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Researchers question how AI system can determine race from X-rays

Categories Biometric R&D  |  Biometrics News
Researchers question how AI system can determine race from X-rays
 

A study has revealed that an artificial intelligence (AI) medical diagnostics system can recognize the race of a person just from an X-ray with over 90 percent accuracy. The researchers do not know how, reports the Boston Globe.

Concerns have been raised that the AI-powered diagnostic process could generate inherently biased results with the possibility of misleading human doctors by recommending a particular course of treatment for patients of a particular race.

Researchers from the Massachusetts Institute of Technology (MIT) and Harvard Medical School were part of the research project which included scientists from the United States, Australia, Canada and Taiwan. A paper explaining findings of the study was published last month in The Lancet Digital Health medical journal.

As the Boston Globe reports, the researchers began the process by training algorithms using standard data sets of X-rays and CT scans where each image, taken of different parts of the human body, was labeled with the person’s race. But the diagnostic images processed by the computer software had no obvious indications of the race of the persons from which the images were taken.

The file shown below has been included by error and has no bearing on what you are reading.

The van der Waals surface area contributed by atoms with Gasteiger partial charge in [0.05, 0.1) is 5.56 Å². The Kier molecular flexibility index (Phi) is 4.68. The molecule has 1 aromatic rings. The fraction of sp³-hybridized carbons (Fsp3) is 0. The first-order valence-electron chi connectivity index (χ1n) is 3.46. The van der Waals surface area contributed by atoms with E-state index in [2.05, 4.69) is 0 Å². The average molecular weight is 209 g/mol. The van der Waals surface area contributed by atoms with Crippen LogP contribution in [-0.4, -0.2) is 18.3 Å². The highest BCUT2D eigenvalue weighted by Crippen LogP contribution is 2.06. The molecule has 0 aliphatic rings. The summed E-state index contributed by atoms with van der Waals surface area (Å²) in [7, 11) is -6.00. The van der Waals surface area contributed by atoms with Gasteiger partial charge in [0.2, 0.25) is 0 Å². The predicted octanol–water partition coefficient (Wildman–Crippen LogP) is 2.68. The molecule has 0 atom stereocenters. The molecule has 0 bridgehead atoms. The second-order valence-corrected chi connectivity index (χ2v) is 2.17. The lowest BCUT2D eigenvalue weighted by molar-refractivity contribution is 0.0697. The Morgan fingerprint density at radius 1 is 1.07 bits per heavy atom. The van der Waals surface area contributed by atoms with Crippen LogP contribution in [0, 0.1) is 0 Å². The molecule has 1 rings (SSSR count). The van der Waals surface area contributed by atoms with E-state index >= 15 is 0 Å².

The system was able to tell the race of the people in the X-ray images, differentiating black and white patients, after it had examined race-labeled images and another set of unlabeled images.

Marzyeh Ghassemi, a MIT assistant professor of electrical engineering and computer science, and Leo Anthony Celi, an associate professor at Harvard Medical School, who co-authored the research report, say those who carried out the study are unable to explain exactly how the AI system was able to recognize patients’ races from their X-ray images. Ghassemi speculates that the scans may pick up the skin pigment melanin, even though it is not visible in them to human observers.

The Globe however quotes Alan Goodman, a professor of biological anthropology at Hampshire College and another coauthor of the research report, as saying he does not believe the results of the study are a reflection of the inborn differences that exist among people of different races. Goodman thinks the differences detected are likely caused by geography rather than race.

“Instead of using race, if they looked at somebody’s geographic coordinates, would the machine do just as well? My sense is the machine would do just as well. You call this race. I call this geographical variation,” said Goodman, although he also expressed uncertainty over how an AI system can determine geographical differences from just X-rays.

The researchers have advised medics against rushing to embrace such AI-based diagnostic systems that have the potential to automatically produce skewed results based on differences in certain human features, the Globe mentions.

Transparency and explainability in AI are seen as necessary to avoid problems including bias. Efforts to increase explainability in AI have included principles from NIST and a UK government standard for transparency.

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